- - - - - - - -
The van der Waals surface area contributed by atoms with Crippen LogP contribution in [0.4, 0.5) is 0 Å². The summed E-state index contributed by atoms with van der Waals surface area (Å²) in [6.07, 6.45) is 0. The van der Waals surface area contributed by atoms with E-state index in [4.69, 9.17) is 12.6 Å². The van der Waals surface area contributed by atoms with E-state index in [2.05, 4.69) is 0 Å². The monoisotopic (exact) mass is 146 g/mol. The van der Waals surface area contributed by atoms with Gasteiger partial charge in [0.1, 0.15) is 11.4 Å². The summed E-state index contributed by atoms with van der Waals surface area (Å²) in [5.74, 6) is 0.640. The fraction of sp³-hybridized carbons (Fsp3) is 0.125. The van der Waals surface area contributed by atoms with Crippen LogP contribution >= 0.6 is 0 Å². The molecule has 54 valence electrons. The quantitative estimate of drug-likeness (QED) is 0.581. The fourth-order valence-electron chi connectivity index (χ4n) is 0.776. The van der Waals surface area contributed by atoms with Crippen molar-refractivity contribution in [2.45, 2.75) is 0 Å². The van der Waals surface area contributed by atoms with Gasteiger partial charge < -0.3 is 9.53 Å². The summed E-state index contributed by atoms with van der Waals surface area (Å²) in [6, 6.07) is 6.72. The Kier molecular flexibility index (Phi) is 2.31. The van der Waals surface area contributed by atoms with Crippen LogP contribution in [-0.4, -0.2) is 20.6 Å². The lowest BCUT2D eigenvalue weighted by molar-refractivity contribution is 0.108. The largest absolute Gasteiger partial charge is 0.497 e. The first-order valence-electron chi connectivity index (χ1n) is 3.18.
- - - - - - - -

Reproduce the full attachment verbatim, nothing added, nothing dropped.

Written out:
The van der Waals surface area contributed by atoms with Crippen LogP contribution in [0.4, 0.5) is 0 Å². The summed E-state index contributed by atoms with van der Waals surface area (Å²) in [6.07, 6.45) is 0. The van der Waals surface area contributed by atoms with E-state index in [4.69, 9.17) is 12.6 Å². The van der Waals surface area contributed by atoms with E-state index in [2.05, 4.69) is 0 Å². The monoisotopic (exact) mass is 146 g/mol. The van der Waals surface area contributed by atoms with Gasteiger partial charge in [0.1, 0.15) is 11.4 Å². The summed E-state index contributed by atoms with van der Waals surface area (Å²) in [5.74, 6) is 0.640. The fraction of sp³-hybridized carbons (Fsp3) is 0.125. The van der Waals surface area contributed by atoms with Crippen LogP contribution >= 0.6 is 0 Å². The molecule has 54 valence electrons. The quantitative estimate of drug-likeness (QED) is 0.581. The fourth-order valence-electron chi connectivity index (χ4n) is 0.776. The van der Waals surface area contributed by atoms with Crippen molar-refractivity contribution in [2.45, 2.75) is 0 Å². The van der Waals surface area contributed by atoms with Gasteiger partial charge < -0.3 is 9.53 Å². The summed E-state index contributed by atoms with van der Waals surface area (Å²) in [6, 6.07) is 6.72. The Kier molecular flexibility index (Phi) is 2.31. The van der Waals surface area contributed by atoms with Crippen LogP contribution in [-0.4, -0.2) is 20.6 Å². The lowest BCUT2D eigenvalue weighted by molar-refractivity contribution is 0.108. The largest absolute Gasteiger partial charge is 0.497 e. The first-order valence-electron chi connectivity index (χ1n) is 3.18.